Mustafa Setmariam Nasar’s whereabouts are currently disputed. The Long War Journal believes Nasar is still in a Syrian jailBill Roggio, “Al Qaeda’s American propagandist notes death of terror group’s representative in Syria,” Long War Journal, March 30, 2014, http://www.longwarjournal.org/archives/2014/03/al_qaedas_american_p.php. after his U.S. rendition to Syria from Pakistan in 2005. Known as Abu Musab al-Suri, Nasar is considered the intellectual father of the modern jihadist movement or “third jihad” as Osama bin Laden called the post 9/11 terrorist movement. Nasar’s 1,000 page opus, the Global Islamic Resistance (GIR), is considered the most influential Islamist doctrine outlining the basis for today’s de-centralized Islamist terrorist activities worldwide. The work includes Nasar’s advocacy for what we call today “Lone Wolf” terrorism or “leaderless jihad”.Scott Morrison, “What If There Is No Terrorist Network?,” Armed Forces Journal, August 1, 2007, http://www.armedforcesjournal.com/what-if-there-is-no-terrorist-network/.
Nasar is also believed to have been a great influence on other Islamist thinkers such as Anwar al-Awlaki, who is given credit for inspiring lone wolves such as General Nidal Hasan and the Times Square bomber Faisal Shahzad.David Montero, “US-born cleric inspired Times Square bomber Faisal Shahzad,” Christian Science Monitor, May 7, 2010, http://www.csmonitor.com/World/terrorism-security/2010/0507/US-born-cleric-inspired-Times-Square-bomber-Faisal-Shahzad. Hasan perpetrated the Fort Hood shootings in Texas in 2009, killing 13 people.David Johnston and Scott Shane, “U.S. Knew of Suspect’s Tie to Radical Cleric,” New York Times, November 9, 2009, http://www.nytimes.com/2009/11/10/us/10inquire.html?_r=0. Nasar is also suspected of assisting and/or planning the London and Madrid bombings, which killed 52 and 198 people respectively.Marc Champion, Keith Johnson, and Carlta Vitzthum, “Train Bombings Kill At Least 198 in Spain,” Wall Street Journal, March 12, 2004, http://www.wsj.com/articles/SB107899319607552435.
Born in Aleppo, Syria in 1958, Nasar studied mechanical engineering before joining the Islamic Combat Vanguards, “which was connected to the Syrian Muslim Brotherhood, to fight against the Alawite Ba’ath regime”.Paul Cruickshank, “Abu Musab Al Suri: Architect of the New Al Qaeda,” Studies in Conflict & Terrorism, 30:1–14, 2007, page 7, Center on Law and Security, NYU School of Law, http://www.lawandsecurity.org/portals/0/documents/abumusabalsuriarchitectofthenewalqaeda.pdf. He became a specialist in explosives engineering, urban warfare, and “special operations." Nasar reserves a special loathing for the United States and is quoted as having wished weapons of mass destruction had been loaded on the planes that perpetrated 9/11. Paul Cruickshank, “Abu Musab Al Suri: Architect of the New Al Qaeda,” Studies in Conflict & Terrorism, 30:1–14, 2007, page 7, Center on Law and Security, NYU School of Law, http://www.lawandsecurity.org/portals/0/documents/abumusabalsuriarchitectofthenewalqaeda.pdf.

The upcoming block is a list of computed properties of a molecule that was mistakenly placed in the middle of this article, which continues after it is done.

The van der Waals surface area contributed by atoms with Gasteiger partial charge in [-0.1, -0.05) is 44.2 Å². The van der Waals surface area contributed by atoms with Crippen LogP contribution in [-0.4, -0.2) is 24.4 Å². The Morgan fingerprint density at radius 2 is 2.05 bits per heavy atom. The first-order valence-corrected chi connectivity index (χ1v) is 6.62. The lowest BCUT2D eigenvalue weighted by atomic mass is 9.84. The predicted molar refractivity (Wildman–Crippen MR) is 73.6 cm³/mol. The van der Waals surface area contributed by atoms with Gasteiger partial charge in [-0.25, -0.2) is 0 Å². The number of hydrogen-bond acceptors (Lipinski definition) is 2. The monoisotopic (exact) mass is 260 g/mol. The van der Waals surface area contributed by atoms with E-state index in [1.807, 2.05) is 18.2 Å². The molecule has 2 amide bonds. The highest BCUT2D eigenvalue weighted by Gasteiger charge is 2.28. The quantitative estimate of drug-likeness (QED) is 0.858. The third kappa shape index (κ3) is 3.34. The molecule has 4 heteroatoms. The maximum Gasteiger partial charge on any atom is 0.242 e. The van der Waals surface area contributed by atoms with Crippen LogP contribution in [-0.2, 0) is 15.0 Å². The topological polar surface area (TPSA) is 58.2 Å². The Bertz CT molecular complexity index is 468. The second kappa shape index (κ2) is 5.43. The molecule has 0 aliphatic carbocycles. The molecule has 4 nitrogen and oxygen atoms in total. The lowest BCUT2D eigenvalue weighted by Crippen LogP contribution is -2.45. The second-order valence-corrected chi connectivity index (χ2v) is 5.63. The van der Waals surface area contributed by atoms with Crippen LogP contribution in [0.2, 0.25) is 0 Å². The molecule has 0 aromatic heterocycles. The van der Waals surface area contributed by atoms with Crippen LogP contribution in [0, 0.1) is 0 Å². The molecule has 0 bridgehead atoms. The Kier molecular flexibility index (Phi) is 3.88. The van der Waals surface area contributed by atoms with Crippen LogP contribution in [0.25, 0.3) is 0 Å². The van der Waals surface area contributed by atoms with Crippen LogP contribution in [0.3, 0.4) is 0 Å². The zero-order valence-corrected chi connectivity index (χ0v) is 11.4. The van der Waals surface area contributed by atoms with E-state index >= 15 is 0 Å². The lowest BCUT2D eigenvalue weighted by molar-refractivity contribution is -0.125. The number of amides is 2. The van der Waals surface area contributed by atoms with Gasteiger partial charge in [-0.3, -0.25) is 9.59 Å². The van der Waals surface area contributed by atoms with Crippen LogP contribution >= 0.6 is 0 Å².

Nasar spent the late 1990s running training camps for al-Qaeda. He considered Mullah Omar the emir of Afghanistan when the country came under Taliban control and acted as an advisor to Osama bin Laden, though it is reported that Nasar was critical of bin Laden. Reportedly, Nasar accused bin Laden of enjoying media attention too much.Paul Cruickshank, “Abu Musab Al Suri: Architect of the New Al Qaeda,” Studies in Conflict & Terrorism, 30:1–14, 2007, page 3, Center on Law and Security, NYU School of Law, http://www.lawandsecurity.org/portals/0/documents/abumusabalsuriarchitectofthenewalqaeda.pdf. In 1997, Nasar facilitated the first CNN interview with Osama bin Laden.
Nasar is credited with founding the post-9/11 “third generation” of jihadists through his writing and training. He has been a major player in forcing al-Qaeda to evolve from a hierarchical organization to an ideology driven group that weaves the principles of Sayyed Qutb’s Salafist Islamic political into strategic justifications for so-called lone wolf jihadism.Henry Schuster, “The Mastermind,” CNN, March 9, 2006, http://edition.cnn.com/2006/WORLD/meast/03/09/schuster.column/.
Proof of Nasar’s influence can be found in the Madrid and London bombings, though “no evidence emerged to provide a direct operational link” to him. Nevertheless, Nasar became a wanted man after being indicted in 2005 in a Spanish court for terrorist activity. As a result, Nasar fled to Pakistan, where the CIA eventually captured him. Nasar was then handed over to Syria for interrogation.
It is unclear if Nasar is still in prison. In 2014, the Nusra Front conditioned its release of 45 UN peacekeepers in the Golan Heights on Nasar’s release, among other demands. The National, “Syrian Rebels Demand To Be Removed from UN Terrorist List,” September 2, 2014, http://www.thenational.ae/world/middle-east/syrian-rebels-demand-to-be-removed-from-un-terrorist-list.
- Extremist entity
- Type(s) of Organization:
- Non-state actor, religious, terrorist, transnational, violent
- Ideologies and Affiliations:
- Jihadist, pan-Islamist, Qutbist, Salafist, Sunni, takfiri
- Writer, Theoretician, Al-Qaeda Europe Operations head, Osama bin Laden advisor, weapons expert and trainer
Al-Qaeda’s 9/11 attacks was the deadliest ever on American soil, killing nearly 3,000 people. Since the fall of the Taliban, al-Qaeda has established operations worldwide, including in Syria, the Gulf, North Africa, West Africa, East Africa, and the Indian subcontinent.